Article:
In Savannah, Georgia, an ambitious experiment in higher education is under way. Ralston College aims to offer a back-to-basics liberal arts experience , stripped of the amenities and assumptions of the modern university. Though just now getting off the ground–it has yet to accept student applications–its stated mission is clear. Students will experience rigorous coursework year-round and focus on “reading books, thinking about them, and talking about them,” according to the college’s brochure.
Perhaps more noteworthy is what Ralston College intends not to have: armies of administrators micromanaging student life, cloistered academic departments unwelcoming to interdisciplinary studies, and coddled students whose sentiments and comforts, as supposed “customers,” are paramount.
It is too early to tell how this experiment will play out. But its mere existence is rather remarkable. In a country with some 4,400 degree-granting institutions of higher education, a market niche is apparently opening for the classic pursuit of the liberal arts.
How have our colleges and universities strayed so far from their educational mission? In practical terms, what campus characteristics tell us that something is amiss? If what has befallen American higher education can be considered a disease, what are the symptoms?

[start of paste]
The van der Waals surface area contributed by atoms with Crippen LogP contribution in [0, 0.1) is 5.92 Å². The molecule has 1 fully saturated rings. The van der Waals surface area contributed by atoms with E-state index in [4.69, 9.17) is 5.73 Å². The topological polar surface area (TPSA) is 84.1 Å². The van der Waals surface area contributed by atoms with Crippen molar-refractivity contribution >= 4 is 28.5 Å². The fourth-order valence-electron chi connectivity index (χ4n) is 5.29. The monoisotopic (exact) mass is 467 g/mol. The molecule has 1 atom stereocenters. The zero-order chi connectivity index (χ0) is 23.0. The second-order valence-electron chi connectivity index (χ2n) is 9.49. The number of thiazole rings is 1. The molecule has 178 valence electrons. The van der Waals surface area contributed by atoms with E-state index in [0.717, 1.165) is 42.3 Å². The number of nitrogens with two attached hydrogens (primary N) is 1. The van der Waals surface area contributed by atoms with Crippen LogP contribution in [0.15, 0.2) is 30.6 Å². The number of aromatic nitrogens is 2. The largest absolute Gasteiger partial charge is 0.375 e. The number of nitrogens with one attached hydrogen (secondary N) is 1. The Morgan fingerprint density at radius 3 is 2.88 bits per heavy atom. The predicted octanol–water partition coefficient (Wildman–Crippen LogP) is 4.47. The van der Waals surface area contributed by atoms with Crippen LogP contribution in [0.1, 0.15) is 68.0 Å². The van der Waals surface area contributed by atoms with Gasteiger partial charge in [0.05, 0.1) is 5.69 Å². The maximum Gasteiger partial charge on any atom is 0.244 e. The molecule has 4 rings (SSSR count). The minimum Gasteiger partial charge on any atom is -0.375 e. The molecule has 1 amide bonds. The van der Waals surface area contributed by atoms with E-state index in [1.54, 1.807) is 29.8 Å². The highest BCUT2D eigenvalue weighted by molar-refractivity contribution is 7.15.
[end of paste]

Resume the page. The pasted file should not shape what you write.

As I have written previously on this site, a new campus paradigm started to emerge in the mid-1980s. The terms of debate on certain hot-button issues—race, gender, and sexual identity, to name a few—began to be prescribed from on-high. At the same time college disciplinary tribunals began to shed notions of fair procedure as well as rational fact-finding mechanisms. The modern, newly intolerant university was taking shape. Where free speech once carried the day, expression deemed unacceptable by administrators now carried swift punishment.
Professor Alan Charles Kors and I dubbed this radically altered campus “The Shadow University” in our 1998 book of that title. After its publication, we began to receive urgent and often frantic requests for advice and help from beleaguered students, and occasionally from accused faculty members. We launched the non-partisan Foundation for Individual Rights in Education (FIRE). Its stated mission was, and still is, “to defend and sustain individual rights at America's colleges and universities.”
Yet despite FIRE’s remarkable record for obtaining redress in the vast majority of its cases, some people continue to deny the accuracy and fairness of the campus critique in The Shadow University and the findings of FIRE. So let me lay out what underlies my criticism and summarize the characteristics that mark, sadly, the majority of our colleges and universities.
The Offices of Student Life